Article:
...I found this encyclopedia very informative and the two volumes kept me engrossed and mesmerized for weeks together. Every page is so full of new information. Highly recommended for social scientists, social workers, social reformers, workers in the field of community medicine, several governmental and non-governmental organizations (NGOs), gynecologists and obstetricians and even forensic pathologists. In addition, writers, authors, bibliophiles, teachers, professors and educators, and above all a general well-informed layman would enjoy this encyclopedia immensely. The non technical language used in the encyclopedia makes this encyclopedia accessible to everyone...
Encyclopedia of Prostitution and Sex Work [Two Volumes] edited by Melissa Hope Ditmore. Hard Bound, 7" x 10".
Greenwood Press, An imprint of Greenwood Publishing Group, Inc., 88 Post Road West, Westport CT 06881, (203) 226-3571. Publication Date August 30, 2006. 848 pages, ISBN: 0-313-32968-0, ISBN-13: 978-0-313-32968-5, DOI: 10.1336/0313329680. LC Card Number: 2006010227. LCC Class: HQ115. Dewey Class: 306. Price $225.00 (UK Sterling Price: £125.00)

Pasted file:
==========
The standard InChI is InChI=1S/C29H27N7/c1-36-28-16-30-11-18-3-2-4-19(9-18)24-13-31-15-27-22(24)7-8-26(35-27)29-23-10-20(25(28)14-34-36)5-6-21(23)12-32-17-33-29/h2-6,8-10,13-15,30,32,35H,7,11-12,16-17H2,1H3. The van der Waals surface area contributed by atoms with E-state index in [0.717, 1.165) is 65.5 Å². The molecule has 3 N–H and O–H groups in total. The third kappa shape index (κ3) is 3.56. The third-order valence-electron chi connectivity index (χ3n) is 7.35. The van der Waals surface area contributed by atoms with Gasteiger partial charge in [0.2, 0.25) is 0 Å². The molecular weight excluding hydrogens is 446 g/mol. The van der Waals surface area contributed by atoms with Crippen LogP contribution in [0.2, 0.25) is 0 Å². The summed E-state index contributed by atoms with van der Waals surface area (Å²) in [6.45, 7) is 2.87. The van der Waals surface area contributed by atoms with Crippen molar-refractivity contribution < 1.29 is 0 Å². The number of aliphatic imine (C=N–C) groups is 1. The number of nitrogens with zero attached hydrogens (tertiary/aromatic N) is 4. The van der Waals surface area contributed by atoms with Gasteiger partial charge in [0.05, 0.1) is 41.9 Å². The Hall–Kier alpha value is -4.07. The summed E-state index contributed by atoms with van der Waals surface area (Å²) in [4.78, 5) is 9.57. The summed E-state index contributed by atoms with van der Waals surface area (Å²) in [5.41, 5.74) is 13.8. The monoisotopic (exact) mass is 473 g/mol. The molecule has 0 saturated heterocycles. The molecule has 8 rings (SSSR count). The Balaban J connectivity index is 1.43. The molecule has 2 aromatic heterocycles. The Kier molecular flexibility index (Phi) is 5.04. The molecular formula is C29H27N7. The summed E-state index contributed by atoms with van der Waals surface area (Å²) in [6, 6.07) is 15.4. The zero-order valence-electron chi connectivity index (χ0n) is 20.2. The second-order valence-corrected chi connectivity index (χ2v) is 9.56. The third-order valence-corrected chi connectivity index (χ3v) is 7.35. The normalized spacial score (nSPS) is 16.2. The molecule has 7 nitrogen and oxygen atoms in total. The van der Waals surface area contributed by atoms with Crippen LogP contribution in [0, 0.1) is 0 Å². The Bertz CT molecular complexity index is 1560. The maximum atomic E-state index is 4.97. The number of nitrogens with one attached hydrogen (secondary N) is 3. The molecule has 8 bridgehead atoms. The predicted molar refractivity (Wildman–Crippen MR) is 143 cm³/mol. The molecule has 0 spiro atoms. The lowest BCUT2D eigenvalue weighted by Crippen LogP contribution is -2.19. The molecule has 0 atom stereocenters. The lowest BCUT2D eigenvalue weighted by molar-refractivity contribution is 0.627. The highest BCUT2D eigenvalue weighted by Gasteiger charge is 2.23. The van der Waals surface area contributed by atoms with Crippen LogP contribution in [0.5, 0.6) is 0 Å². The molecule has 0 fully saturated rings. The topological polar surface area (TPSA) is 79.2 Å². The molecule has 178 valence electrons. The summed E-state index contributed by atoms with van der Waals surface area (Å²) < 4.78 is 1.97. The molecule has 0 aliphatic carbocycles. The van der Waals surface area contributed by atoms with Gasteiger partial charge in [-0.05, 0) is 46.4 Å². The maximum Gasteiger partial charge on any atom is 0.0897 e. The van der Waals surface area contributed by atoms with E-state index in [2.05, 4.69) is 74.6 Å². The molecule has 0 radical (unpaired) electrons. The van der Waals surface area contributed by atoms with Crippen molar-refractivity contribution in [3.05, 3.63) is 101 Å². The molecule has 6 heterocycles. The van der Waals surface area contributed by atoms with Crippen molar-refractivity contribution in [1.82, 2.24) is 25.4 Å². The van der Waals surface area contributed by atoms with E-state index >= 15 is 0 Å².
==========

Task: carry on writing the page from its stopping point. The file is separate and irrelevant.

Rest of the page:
Official site: Click here to visit.
Amazon Link: Click here to visit
Prostitution has been called the oldest profession in the world. Several social scientists and philosophers have commented on this. Bertrand Russell was not convinced that it were only the prostitutes who endured undesired sex, for he once commented, "Marriage is for women the commonest mode of livelihood, and the total amount of undesired sex endured by women is probably greater in marriage than in prostitution." George Carlin wondered why prostitution was illegal. Why - he said - should it be illegal to sell something that's perfectly legal to give away for free?